Kelly 33.3
September 2007
Kelly 12''
Ultramoderne

In 2007, we were invited by curator Yann Chateigné to partipate in 'Ultramoderne', a group exhibition that would take place between September 20 and November 4, 2007, at Espace Paul Wurth (Luxembourg) Co-curators were Tiphanie Blanc and Alex Reding.

Yann was particularly interested in the links that he saw in our work between rock culture and modernism. Thinking about this, we decided to revisit Kelly 1:1, a project we did in 2002 for Utrecht exhibition space Casco (see Kelly 1:1).
Kelly 1:1 was a replica of a classic Ellsworth Kelly painting, a graphic reproduction consisting of 150 A4-sized sheets of coloured paper. Back then, we subtitled it 'A cover version by Experimental Jetset', because we really saw it as a cover version in the musical sense of the word: we covered the painting in the same way a band would cover another band's song.

For 'Ultramoderne', is was our idea to recreate the original Kelly 1:1 piece, but in a slightly different way. Looking at the dimensions of the original Ellsworth Kelly painting ('Blue, Green, Yellow, Orange, Red', 1966), we noticed that the measurements (60 x 240 inches) could be divided in units of 12'' really easy. And when we say units of 12'', we actually mean record sleeves.
In other words, we realized that the original Ellsworth Kelly painting could be divided in 100 monochrome record sleeves: 20 blue sleeves, 20 green sleeves, 20 yellow sleeves, 20 orange sleeves and 20 red sleeves.

Our first plan was to mount these 100 sleeves flat on the wall, faithfully recreating the Ellsworth Kelly painting, but also referring to the specific manner in which the walls in record stores are sometimes completely lined with record sleeves. However, because of a lack of space, this way of displaying was impossible. But we did find another way to exhibit the sleeves, a way we liked even better:
experimental_jetset_kelly_luxemburg
The title of the installation, 'Kelly 33.3', obviously refers to records, 33.3 rpm being the standard rotation speed for LP albums. (But the title might also have been Kelly 12''; that would have worked as well).

The sleeves were actually offset-printed, specifically for this installation. All spines featured a line of text (basically just the title of the project, and the date):
experimental_jetset_kelly_spine
On the occasion of the show, there was also a catalog printed, designed by Jean-Marie Courant (of Regular), and published by It Editions (ISBN 978-2-917053-03-4). This catalog functioned as a 'reader', a collection of previously published texts. Yann invited all the participating artists to suggest a certain text, and asked the artists to write a short introduction with it.

As text for this reader, we suggested the lyrics of 'Surfin' Bird', written by The Trashmen in 1964, as published in the excellent 'The Aesthetics of Rock' (Richard Meltzer,1970). Just like the Kelly 33.3 installation, choosing this text was an attempt to emphasize the links between rock culture and modernism. Shown below the actual pages from 'The Aesthetics of Rock':


The introduction we wrote for these lyrics was as follows:

When we think of modernism, we think of Surfin' Bird. This song, originally recorded in 1964 by the Trashmen, later covered by bands like the Ramones and the Cramps, stands firmly in the tradition of sound poetry (think Schwitters' Ursonate). There are other links to early modernism: while the nonsensical phrase 'Papa-Oom-Mow-Mow' seems quite similar to the absurdity of the name Père Ubu (Papa Ubu, the lead character of Alfred Jarry's play Ubu Roi), the insistence that "the bird is the word" echoes Augusto de Campos' definition of concrete poetry as "the tension of thing-words in space-time". What else is the bird than a 'thing-word', surfing in 'space-time'?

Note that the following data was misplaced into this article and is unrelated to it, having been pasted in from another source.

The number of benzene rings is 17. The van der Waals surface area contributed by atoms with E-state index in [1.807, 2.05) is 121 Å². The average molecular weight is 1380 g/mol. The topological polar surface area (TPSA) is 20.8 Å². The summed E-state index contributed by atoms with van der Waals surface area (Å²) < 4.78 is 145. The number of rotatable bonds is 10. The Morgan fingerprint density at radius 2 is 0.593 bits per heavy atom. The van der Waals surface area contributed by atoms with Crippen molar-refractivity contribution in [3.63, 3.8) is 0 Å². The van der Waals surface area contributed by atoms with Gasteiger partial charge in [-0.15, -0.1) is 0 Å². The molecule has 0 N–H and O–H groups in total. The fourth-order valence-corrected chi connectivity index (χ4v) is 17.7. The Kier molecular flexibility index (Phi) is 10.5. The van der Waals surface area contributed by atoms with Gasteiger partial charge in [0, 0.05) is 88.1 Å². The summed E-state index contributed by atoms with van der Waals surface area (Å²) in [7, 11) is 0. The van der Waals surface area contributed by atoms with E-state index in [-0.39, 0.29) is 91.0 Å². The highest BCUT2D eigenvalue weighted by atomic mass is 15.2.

But the idea of Surfin' Bird as a prime example of modernism goes much further than that. The song is a manifestation of the very spirit of modernism: Man trying to cope with the tension between nature and culture, between the primitive and the civilized. Surfin' Bird is a clear sublimation of this tension, a primal scream made electric. Even the lyrics seem to point to this synthesis of nature and culture, the concept of a surfing bird being an emblematic example of a civilized animal.

But above all, there is the break, the moment in the song where the instruments stop, and the vocals seem caught in a vacuum. It is the break that separates the first part of the song (the 'bird is the word' part) from the second part (the 'papa-oom-mow-wow' part). It's a break that cuts through the song like a slash in a Fontana painting, and it gives the song its characteristic duality; the duality that is so typical for manifestations of modernism in general.
In the transcript of the song, included in the following pages, the words that are uttered during this break are described as a "prolonged sound of vomiting". We very much disagree. What can be heard in the break is in fact a human voice simulating an echo machine, a guitar reverb effect. This thrilling moment, of man imitating machine, is again a clear example of the tension between nature and culture, of modernism in its purest form.

The Ultramoderne show later travelled to Brest, where it ran at Centre d'Art Passerelle, between February 29 and April 26, 2008. Participating artists (for both Luxembourg and Brest) included people like Armando Andrade Tudela, Karina Bisch, Martin Boyce, Nicolas Chardon and Jens Wolfs; all artists we greatly admire. Thanks to the curators for inviting us.

Record sleeves printed by Drukkerij robstolk (r), Amsterdam.

Filed under:

Exhibitions, Installations

( c ) 1997 – 2017